Korea: Even Communist Despots Can Dream


December 10, 2009: North Korea's recent revaluation of its currency (100 old won get you one new won) was done to deal with rampant inflation, and to destroy the rising power of people who have made lots of money in the legalized markets. This is what caused the inflation, as not enough new goods were allowed into the country to absorb all that new wealth. Thus there was inflation, as more money chased fewer goods. This drove up the price of food. In a market economy, farmers could have increased output in response to higher prices. But the government controls farming, and continues to make a mess of it. The currency exchange also enabled the hard line communists in the government to wipe out those who sought to improve their economic situation (only Communist Party members are allowed to do that).

The legalizing of the black market activity (since 2003, initially just for food) disturbed many government leaders. They saw the growing wealth of entrepreneurs as a danger to communist control of the country. The entrepreneurs could now bribe officials (who have also been wiped out by the currency change). So for the last year, the government has been shutting down the markets, and seeking to find and arrest corrupt officials.

But a lot of the new wealth was not kept in the form of North Korean currency. Foreign currency (Chinese and American especially, even if a lot of it is counterfeit) and goods (everything from tons of food, to apartments and even kilos of methamphetamine, each of which sells for about as much as it costs to "buy" a state owned apartment from its current occupant) have long been preferred as a way to store ones wealth. This is not the first North Korean currency exchange. There was a 1:1 exchange in 1992. No one really trusts the North Korean won, because the government just prints as many as they want (which is the main cause of inflation.) This is the first currency exchange for inflation, since 1959. For half a century, the government tightly controlled the economy, and inflation was not a problem. Now the hard liners in the government want to get back to the good old days. That won't be happening. But even communist despots can dream.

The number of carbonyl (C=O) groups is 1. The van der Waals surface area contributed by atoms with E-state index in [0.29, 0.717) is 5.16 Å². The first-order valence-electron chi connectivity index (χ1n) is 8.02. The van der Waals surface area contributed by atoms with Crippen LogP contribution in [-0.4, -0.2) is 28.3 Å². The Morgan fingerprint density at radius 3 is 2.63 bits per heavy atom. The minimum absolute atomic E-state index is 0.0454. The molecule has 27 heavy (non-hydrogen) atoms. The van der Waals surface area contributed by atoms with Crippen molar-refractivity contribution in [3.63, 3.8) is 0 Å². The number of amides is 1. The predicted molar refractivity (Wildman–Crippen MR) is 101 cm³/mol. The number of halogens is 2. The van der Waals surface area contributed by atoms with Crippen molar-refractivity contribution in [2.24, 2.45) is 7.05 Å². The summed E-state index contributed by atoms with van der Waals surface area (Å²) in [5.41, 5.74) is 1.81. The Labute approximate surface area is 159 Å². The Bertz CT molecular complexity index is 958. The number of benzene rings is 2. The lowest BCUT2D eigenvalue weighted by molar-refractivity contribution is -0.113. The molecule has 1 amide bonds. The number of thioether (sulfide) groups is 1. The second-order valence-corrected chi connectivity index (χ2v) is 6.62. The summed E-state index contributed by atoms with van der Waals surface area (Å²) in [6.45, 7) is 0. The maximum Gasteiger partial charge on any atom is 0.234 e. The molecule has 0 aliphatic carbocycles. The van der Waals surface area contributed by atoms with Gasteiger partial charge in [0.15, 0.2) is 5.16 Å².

In the last year, much detail, on Iranian arms smuggling activity has been uncovered, and this has revealed that there has been a large (thousands of tons a year) trade in North Korean weapons being sold and shipped to Iran. This activity has been largely secret, but new sanctions on Iran and North Korea have enabled more aggressive investigation of Iranian and North Korean exports. Thus many deceptions have been revealed. Iran has been a large source of hard currency.

The public response to the currency exchange has been low key, but there is visible anger. Suddenly, there's a lot more anti-government graffiti on walls, even in very public places. Students have been seen handing out anti-government leaflets. There is unrest, but the security forces are still very much in control. The government has eased the pain of the currency exchange by allowing those foreigners, and North Koreans, who are considered useful to them, to exchange larger amounts of cash.

December 5, 2009: North Korea issued orders to border guards to shoot on sight if they detect anyone trying to leave the country without permission. This appears to be in reaction to the recent currency exchange, which wiped out the savings of hundreds of thousands of entrepreneurs. Many of these people are angry, desperate, and willing to risk all to get into China, and make a new start.  

December 4, 2009: The North Korean government has told people with more won, than they can legally exchange for new won, to deposit any additional old won into government bank accounts. Some, or all, of this might be converted. Many people are unwilling to let the government know how much cash they had, and don't trust the bureaucrats to actually exchange more old won.

November 30, 2009:  In the north, the government announced that the currency was being changed, with 100 old won being exchanged for one new won. The catch is that each family can exchange no more than 100,000 old won in cash (for 1,000 new won), or 200,000 old won in bank accounts. A hundred thousand old won will buy you half a kilo (1.1 pounds) of rice. On the black market, you 3,000 old won can be exchanged for one U.S. dollar.

The uproar quickly unnerved the government, and the limit was raised to 150,000 in cash and 300,000 in bank accounts. But this was a pittance, for the market reforms of the last decade have enabled hundreds of thousands of people to acquire large amounts of cash (too much money in a bank account would attract the secret police). Apartments were selling for over 30 million old won, while a gram of methamphetamine cost 60,000 old won.  

November 28, 2009: Japan launched another spy satellite, joining three it already has up there, to keep an eye on North Korea, and China.




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